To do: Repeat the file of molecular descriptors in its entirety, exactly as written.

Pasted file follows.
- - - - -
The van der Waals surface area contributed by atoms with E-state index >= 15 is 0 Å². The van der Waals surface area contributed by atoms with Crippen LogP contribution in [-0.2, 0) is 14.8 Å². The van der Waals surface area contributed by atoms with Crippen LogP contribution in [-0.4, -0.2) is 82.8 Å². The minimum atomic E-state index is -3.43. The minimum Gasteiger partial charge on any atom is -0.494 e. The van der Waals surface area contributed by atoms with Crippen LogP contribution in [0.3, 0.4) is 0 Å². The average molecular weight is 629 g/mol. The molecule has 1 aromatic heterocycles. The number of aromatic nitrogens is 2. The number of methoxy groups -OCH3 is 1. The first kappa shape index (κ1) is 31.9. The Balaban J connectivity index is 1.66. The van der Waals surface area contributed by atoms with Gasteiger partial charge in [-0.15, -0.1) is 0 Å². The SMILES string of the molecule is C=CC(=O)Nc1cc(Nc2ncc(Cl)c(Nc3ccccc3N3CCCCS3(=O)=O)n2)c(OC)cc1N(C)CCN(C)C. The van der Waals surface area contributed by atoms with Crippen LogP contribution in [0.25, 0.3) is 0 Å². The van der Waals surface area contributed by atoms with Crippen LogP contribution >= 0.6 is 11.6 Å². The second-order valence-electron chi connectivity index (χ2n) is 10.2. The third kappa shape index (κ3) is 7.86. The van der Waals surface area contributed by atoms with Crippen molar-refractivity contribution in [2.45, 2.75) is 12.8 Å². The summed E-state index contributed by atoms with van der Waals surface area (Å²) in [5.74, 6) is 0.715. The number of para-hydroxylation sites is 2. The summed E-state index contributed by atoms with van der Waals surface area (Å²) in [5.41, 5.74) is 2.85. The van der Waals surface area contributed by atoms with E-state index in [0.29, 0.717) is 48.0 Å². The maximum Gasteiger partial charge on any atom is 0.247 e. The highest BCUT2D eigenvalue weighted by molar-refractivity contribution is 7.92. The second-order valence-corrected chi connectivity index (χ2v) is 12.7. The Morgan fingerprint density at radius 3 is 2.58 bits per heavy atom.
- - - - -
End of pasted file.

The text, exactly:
The van der Waals surface area contributed by atoms with E-state index >= 15 is 0 Å². The van der Waals surface area contributed by atoms with Crippen LogP contribution in [-0.2, 0) is 14.8 Å². The van der Waals surface area contributed by atoms with Crippen LogP contribution in [-0.4, -0.2) is 82.8 Å². The minimum atomic E-state index is -3.43. The minimum Gasteiger partial charge on any atom is -0.494 e. The van der Waals surface area contributed by atoms with Crippen LogP contribution in [0.3, 0.4) is 0 Å². The average molecular weight is 629 g/mol. The molecule has 1 aromatic heterocycles. The number of aromatic nitrogens is 2. The number of methoxy groups -OCH3 is 1. The first kappa shape index (κ1) is 31.9. The Balaban J connectivity index is 1.66. The van der Waals surface area contributed by atoms with Gasteiger partial charge in [-0.15, -0.1) is 0 Å². The SMILES string of the molecule is C=CC(=O)Nc1cc(Nc2ncc(Cl)c(Nc3ccccc3N3CCCCS3(=O)=O)n2)c(OC)cc1N(C)CCN(C)C. The van der Waals surface area contributed by atoms with Crippen LogP contribution in [0.25, 0.3) is 0 Å². The van der Waals surface area contributed by atoms with Crippen LogP contribution >= 0.6 is 11.6 Å². The second-order valence-electron chi connectivity index (χ2n) is 10.2. The third kappa shape index (κ3) is 7.86. The van der Waals surface area contributed by atoms with Crippen molar-refractivity contribution in [2.45, 2.75) is 12.8 Å². The summed E-state index contributed by atoms with van der Waals surface area (Å²) in [5.74, 6) is 0.715. The number of para-hydroxylation sites is 2. The summed E-state index contributed by atoms with van der Waals surface area (Å²) in [5.41, 5.74) is 2.85. The van der Waals surface area contributed by atoms with E-state index in [0.29, 0.717) is 48.0 Å². The maximum Gasteiger partial charge on any atom is 0.247 e. The highest BCUT2D eigenvalue weighted by molar-refractivity contribution is 7.92. The second-order valence-corrected chi connectivity index (χ2v) is 12.7. The Morgan fingerprint density at radius 3 is 2.58 bits per heavy atom.